Trying to get a job of an interpreter at a conference, film festival, business meeting, or other event? Let’s have a look at six questions you may face while interviewing for this interesting position.
Tell us something about your experience with interpreting
Try to pick two or three most relevant jobs you had. One when you interpreted at a similar event, or dealt with the same field of business/art, is a perfect choice for your answer. When you have no similar experience in terms of topic/setting, you can at least talk about experience with similar scenario. For example, interpreting French for English businessmen, if that’s the situation you’ll deal with in the new job.
And what to do if you have no experience at all? In this case, you should mention anything that proves your language skills. Your stay abroad, your translating experience, foreign girlfriend/boyfriend, etc. The key is to show confidence. Unless you believe that you can handle the job, they won’t believe it either.
Why do you think you can be a good interpreter?
Start with excellent language skills. But that’s just the start… Say that you believe to be a good listener, to have an ability to understand the non-verbal communication of people, that you can think quickly, react promptly, and won’t interrupt the fluency of the meeting with your work.
Another alternative is saying that you’ve done this job many times before, and always received nothing but praise from people who hired you. Bearing this in mind, you have a good reason to believe in your interpreting skills.
What do you know about [field of business/art]?
Knowledge of technical terms can prove crucial in many interpreting jobs. Obviously, the answer is easy when you specialize in the field. In such a case you only say how long you’ve been involved, and what you learned, and how you applied it in your previous interpreting jobs. Easy as that.
If you have no experience with the field, however, the battle is not lost. You should be honest, saying you have no experience. At the same time, however, you should tell that you have enough time to prepare for the work, and plan to research about the field, learning the technical terms, understanding the business.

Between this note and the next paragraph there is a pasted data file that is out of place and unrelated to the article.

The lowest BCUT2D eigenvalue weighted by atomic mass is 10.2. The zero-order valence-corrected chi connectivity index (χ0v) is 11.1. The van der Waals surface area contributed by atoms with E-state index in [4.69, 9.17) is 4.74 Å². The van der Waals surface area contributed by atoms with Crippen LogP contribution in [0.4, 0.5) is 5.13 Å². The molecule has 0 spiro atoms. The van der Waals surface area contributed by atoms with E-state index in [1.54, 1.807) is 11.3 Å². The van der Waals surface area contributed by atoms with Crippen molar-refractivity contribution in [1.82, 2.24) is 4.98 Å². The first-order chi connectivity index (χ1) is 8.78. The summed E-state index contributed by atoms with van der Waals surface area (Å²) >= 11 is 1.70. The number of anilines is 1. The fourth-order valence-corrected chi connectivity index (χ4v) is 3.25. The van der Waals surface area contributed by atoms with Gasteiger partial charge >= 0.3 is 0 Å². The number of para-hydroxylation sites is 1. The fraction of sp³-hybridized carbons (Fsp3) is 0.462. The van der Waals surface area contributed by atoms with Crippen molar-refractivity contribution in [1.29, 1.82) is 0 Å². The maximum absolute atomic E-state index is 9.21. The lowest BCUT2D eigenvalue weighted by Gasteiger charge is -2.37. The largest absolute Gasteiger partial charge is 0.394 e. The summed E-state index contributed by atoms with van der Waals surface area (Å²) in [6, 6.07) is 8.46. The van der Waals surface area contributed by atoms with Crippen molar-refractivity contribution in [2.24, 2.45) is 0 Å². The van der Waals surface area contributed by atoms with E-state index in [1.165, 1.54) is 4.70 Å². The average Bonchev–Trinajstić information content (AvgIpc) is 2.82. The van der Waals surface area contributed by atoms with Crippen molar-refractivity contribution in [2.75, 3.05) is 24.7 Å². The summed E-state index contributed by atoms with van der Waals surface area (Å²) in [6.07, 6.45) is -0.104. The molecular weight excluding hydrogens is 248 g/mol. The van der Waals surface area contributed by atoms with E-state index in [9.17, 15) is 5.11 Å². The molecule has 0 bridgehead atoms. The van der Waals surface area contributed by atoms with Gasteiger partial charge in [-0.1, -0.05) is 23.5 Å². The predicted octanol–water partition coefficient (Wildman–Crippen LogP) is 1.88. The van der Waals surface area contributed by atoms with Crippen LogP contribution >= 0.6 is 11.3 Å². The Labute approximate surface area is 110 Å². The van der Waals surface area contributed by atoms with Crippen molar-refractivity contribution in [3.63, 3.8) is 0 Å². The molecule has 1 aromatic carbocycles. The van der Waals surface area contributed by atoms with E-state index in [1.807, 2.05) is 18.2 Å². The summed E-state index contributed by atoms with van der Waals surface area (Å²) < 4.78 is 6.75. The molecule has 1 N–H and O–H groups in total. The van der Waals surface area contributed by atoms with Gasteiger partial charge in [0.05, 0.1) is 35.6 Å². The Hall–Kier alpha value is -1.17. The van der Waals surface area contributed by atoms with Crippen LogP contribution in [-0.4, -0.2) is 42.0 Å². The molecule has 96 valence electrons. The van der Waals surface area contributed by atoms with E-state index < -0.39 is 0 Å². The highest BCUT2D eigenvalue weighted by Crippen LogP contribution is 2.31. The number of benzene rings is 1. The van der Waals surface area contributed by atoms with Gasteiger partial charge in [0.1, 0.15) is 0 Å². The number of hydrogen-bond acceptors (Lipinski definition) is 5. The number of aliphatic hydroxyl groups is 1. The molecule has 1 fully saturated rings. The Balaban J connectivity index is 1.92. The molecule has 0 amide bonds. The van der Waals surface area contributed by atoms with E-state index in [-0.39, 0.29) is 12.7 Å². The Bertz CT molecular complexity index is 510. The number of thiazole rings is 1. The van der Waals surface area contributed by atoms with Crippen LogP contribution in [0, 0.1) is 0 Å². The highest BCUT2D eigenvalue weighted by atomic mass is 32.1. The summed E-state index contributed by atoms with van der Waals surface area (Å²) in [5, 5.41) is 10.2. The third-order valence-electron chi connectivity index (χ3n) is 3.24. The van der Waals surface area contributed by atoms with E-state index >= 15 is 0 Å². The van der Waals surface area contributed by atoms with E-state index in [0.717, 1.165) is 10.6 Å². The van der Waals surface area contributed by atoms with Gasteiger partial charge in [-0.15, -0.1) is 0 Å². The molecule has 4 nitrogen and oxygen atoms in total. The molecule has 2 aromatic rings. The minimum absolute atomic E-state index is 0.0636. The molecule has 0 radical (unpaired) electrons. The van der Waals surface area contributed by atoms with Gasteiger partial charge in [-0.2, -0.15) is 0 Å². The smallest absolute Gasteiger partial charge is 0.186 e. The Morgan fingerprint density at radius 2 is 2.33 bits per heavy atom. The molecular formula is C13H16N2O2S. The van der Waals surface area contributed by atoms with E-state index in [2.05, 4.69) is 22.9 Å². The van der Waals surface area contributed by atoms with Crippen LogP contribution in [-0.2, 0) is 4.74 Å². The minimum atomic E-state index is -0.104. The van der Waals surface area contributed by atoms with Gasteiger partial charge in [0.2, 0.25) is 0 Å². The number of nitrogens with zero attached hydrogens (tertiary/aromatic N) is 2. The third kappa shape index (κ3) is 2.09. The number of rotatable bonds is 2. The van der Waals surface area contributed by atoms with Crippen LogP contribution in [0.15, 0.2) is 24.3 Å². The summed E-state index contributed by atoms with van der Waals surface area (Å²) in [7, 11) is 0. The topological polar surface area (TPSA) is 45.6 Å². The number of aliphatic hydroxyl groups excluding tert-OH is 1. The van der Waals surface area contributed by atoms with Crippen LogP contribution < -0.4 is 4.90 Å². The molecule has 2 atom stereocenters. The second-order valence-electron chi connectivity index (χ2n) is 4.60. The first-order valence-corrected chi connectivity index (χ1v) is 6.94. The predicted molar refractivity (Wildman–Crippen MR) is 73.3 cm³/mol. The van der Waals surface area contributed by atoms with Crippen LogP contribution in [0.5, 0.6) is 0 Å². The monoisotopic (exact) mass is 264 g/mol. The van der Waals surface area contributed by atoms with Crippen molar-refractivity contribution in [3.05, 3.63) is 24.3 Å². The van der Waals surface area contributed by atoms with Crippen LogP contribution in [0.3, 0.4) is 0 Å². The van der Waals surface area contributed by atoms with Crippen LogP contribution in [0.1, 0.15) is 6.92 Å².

What would you do if you did not understand someone while interpreting their speech?
The right answer depends on the context. When you interpret, for example, in a film festival, and one of the foreign directors says something that’s not 100% clear to you, you’ll do fine skipping the part of the message, or even saying something that doesn’t necessarily have to be correct. In this case it doesn’t matter for the audience, and to keep the flow of their speech and stick to the schedule is maybe more important.
Situation changes completely if you interpret on a business meeting. Every word matters, every nil counts. Tell the interviewers that you’d give the person additional questions, or ask them to elaborate on their sentence, to be sure about their message.
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What would you do if the situation became hostile in the meetings?
Everything can happen in a business meeting. And though you may have excellent negotiating skills, you should probably not intervene–unless the person who hired you asked you to intervene.
Your job is interpreting. Not negotiating, or arguing. Tell the interviewers that a bad atmosphere would not affect you. You’d keep doing your job in a best possible way, interpreting the message of both meeting parties, in a neutral way, without showing emotions, without letting emotions to affect you.
What are you salary expectations? / What payment model do you prefer?
Things can get tricky when it comes to compensation for interpreting work. First of all, it is hard to estimate how long the meetings will take. Secondly, even afterwards, it is difficult to calculate how long exactly you sat with them (or stood) interpreting their language.
What I suggest is trying to get paid on a per day, or per hour basis. For example, if a conference lasts three days, you can ask for $200/day compensation. Even though you may spend only few hours interpreting each day, or even less than an hour, you still have to spend your day at the event, and be ready to do your job. Most employers will agree to pay you on a per day basis.
When we talk about a one day event, a per hour payment model will work just fine, with the same terms.
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